Studies of moderate-intensity activity for breast cancer survivors have been shown to improve their physical function and quality of life (17-21) with some suggesting a possible dose response effect (46). The findings of this study are also consistent with studies showing fitness benefits from multiple short bouts of activity (47, 48). Such a regimen may produce improvements in symptoms without compromising fitness benefits, and may be easier for some survivors to adopt and maintain (47). To date, most studies on exercise for cancer survivors have used exercise programs of a fixed frequency, duration, and intensity, which does not allow for testing the effects of these variables in a randomized fashion. Most of these studies have prescribed moderate to vigorous exercise 3 to 5 days per week, with sessions lasting 20 to 30 minutes (49). More research is needed, including randomized studies, to better determine is the frequency and duration of activity necessary to achieve optimal outcomes among cancer survivors.

A surprising finding is that there was no consistent relationship between the physical activity variable and fatigue as indicated by low scores on the SF-36 vitality subscale. This is particularly surprising given the existing evidence of the positive effects of exercise interventions on fatigue, as summarized in a recent Cochrane review (50). We used only a single unidimensional measure of fatigue, the SF-36 vitality subscale, so it is possible that it is not an adequate fatigue measures. However, other studies of fatigue in cancer survivors have found it correlates highly with other commonly used fatigue measures (12). Our study may have failed to show such a relationship because it measured total physical activity, including household and occupational activity, as well as exercise. A large study of breast cancer survivors and physical activity found that while sports and recreational activity was related to sensory aspects of fatigue, household activity was not (46). Intentional exercise or leisure time physical activity may provide distraction that household activity does not, thus leading to different effects on fatigue. It is also possible that household activity is not done at a consistently moderate or vigorous intensity, and thus does not affect fitness which may relate to fatigue.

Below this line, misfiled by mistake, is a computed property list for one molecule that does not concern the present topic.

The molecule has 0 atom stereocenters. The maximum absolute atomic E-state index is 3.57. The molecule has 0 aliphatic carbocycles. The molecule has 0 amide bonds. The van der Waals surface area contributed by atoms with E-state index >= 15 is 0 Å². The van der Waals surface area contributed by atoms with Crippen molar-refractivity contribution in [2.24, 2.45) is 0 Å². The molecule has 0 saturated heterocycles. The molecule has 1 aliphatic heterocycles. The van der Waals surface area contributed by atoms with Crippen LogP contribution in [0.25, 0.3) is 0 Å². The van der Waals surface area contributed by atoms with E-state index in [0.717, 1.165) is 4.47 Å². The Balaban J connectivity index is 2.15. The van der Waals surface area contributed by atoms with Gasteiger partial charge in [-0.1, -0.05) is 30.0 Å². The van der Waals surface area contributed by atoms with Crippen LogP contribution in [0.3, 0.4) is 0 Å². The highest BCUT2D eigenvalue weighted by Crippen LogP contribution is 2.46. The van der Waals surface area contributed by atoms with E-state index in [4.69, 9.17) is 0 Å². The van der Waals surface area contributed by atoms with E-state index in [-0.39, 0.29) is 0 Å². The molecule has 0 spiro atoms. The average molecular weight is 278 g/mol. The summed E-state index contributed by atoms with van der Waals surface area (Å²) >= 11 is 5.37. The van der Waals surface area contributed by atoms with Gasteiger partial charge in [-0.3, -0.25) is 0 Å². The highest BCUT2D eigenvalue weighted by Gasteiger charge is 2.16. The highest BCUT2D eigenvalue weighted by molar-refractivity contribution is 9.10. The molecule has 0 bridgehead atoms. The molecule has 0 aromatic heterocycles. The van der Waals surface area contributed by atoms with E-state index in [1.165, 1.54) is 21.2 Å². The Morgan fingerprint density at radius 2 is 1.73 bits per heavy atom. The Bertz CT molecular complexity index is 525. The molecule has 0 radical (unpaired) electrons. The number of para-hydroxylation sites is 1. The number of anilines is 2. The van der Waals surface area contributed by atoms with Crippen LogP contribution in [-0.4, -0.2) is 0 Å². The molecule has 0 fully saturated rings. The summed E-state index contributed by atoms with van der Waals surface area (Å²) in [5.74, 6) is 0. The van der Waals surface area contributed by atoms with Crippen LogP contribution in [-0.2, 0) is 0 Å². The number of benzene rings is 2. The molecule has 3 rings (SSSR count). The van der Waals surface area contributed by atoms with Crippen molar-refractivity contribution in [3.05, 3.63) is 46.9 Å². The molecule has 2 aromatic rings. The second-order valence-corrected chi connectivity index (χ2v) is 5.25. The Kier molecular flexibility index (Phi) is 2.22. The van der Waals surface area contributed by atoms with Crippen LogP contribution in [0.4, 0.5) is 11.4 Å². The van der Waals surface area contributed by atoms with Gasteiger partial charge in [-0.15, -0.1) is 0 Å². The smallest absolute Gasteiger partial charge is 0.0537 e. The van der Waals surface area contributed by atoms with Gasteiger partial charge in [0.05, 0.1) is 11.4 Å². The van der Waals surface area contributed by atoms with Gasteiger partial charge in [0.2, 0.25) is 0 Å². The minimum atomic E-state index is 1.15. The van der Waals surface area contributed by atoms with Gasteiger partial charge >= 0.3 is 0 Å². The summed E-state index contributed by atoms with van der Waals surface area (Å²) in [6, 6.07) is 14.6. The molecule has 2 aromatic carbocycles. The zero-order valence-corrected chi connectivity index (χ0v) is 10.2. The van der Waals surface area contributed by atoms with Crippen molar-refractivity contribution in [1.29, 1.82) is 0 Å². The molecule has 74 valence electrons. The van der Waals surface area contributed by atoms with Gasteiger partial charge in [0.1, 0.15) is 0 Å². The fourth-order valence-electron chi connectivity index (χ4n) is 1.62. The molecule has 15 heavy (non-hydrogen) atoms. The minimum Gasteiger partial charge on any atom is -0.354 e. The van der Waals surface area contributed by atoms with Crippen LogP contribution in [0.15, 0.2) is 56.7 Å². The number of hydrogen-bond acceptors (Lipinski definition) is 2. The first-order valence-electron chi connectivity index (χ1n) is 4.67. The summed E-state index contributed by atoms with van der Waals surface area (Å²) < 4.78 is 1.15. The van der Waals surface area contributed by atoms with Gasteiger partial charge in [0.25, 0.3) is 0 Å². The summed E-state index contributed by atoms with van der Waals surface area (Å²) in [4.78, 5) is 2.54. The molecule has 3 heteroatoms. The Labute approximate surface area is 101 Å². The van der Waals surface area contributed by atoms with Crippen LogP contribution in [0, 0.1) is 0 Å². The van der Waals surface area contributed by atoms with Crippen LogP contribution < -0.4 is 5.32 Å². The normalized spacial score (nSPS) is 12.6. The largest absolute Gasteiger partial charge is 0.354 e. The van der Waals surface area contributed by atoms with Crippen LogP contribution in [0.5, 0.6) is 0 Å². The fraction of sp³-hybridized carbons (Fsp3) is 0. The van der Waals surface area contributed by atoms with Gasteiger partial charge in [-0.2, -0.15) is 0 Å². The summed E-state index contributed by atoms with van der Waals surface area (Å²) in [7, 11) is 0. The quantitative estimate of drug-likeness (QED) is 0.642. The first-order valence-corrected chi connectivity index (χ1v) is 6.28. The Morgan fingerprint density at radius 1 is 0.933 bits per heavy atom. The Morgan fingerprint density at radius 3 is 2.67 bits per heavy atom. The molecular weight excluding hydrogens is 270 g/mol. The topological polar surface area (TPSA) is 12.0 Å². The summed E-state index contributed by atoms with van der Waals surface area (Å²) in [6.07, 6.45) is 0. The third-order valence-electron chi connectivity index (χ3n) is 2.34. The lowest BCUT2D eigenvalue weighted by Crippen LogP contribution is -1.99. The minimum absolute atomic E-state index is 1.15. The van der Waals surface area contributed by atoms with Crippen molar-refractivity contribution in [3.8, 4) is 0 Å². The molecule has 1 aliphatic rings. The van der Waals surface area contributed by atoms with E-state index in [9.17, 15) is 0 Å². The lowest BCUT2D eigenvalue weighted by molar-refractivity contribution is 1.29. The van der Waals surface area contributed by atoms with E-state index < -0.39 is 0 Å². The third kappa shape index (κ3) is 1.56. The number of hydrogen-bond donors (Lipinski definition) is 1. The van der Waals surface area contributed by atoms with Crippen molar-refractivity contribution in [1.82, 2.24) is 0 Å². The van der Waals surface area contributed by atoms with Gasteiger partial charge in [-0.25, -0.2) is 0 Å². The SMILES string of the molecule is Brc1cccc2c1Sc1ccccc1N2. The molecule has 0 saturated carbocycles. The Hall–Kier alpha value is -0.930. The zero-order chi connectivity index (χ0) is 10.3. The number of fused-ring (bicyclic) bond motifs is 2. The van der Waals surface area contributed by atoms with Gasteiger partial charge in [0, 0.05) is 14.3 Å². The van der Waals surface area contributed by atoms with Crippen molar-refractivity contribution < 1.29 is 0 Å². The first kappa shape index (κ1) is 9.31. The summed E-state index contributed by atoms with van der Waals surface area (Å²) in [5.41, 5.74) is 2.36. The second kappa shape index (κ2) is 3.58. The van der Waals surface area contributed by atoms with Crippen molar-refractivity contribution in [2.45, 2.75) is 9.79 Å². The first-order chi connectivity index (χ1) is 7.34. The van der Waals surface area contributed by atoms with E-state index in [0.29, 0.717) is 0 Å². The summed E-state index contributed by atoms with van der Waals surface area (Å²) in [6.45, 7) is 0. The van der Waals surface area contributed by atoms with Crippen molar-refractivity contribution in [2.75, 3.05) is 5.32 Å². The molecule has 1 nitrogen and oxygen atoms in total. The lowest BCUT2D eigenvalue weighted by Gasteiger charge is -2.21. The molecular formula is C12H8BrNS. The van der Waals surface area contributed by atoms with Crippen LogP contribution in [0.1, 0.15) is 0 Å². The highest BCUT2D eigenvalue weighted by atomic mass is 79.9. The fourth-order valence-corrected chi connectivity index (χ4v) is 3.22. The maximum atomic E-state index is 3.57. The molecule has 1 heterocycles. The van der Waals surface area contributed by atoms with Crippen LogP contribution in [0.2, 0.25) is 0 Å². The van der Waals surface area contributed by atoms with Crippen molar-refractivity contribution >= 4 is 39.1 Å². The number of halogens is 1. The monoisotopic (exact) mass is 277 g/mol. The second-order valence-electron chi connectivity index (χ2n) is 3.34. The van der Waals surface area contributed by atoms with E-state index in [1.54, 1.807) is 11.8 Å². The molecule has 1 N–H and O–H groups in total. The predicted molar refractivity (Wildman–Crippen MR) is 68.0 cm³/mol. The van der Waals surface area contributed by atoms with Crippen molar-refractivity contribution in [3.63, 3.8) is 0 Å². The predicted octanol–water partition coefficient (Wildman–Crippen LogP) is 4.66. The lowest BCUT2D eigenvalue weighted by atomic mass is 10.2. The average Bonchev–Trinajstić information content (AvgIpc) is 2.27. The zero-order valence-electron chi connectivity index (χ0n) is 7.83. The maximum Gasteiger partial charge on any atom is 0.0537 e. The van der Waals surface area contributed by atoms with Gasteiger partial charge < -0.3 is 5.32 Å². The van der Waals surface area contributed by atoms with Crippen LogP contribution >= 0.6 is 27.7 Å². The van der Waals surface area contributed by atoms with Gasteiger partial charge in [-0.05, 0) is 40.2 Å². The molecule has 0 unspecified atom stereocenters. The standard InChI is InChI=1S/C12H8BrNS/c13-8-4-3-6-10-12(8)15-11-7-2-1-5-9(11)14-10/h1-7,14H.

Although total energy expenditure and frequency of activity was found to be associated with symptoms and health status, the cross-sectional design of this study makes it difficult to determine causal effects. It is unclear whether experiencing symptoms and poor health leads survivors to be less active or whether physical activity improves these outcomes. Indeed, both directions of influence are likely present to some extent. While controlling for medical variables partially addresses this, the direction of causation is still questionable in a cross-section study. A longitudinal study examining the effect of physical activity on symptoms and health status would provide stronger support for the influential effects of specific dimensions of physical activity, allowing an examination of changes in physical activity and outcomes.

In summary, the higher total energy expenditure and more frequent physical activity was more consistently associated with outcomes than was greater duration of the activity. When encouraging cancer survivors to participate in exercise, emphasizing increases in frequency of moderate intensity activity follows safe practices, and may have positive implications for symptoms and health status. However, our results are based on a fairly small sample, and should be interpreted accordingly. Because our measure of physical activity included all forms of physical activity, not only planned exercise, a more controlled study with a different measurement approach may reveal different effects. This issue could be further examined using randomized design comparing activity regimens that vary in frequency and duration. More systematic investigation is needed on the effects varying dimensions of activity explored in these studies. Future studies should investigate the optimal frequency and duration of various types of physical activity for improving symptoms frequently experienced by breast cancer survivors.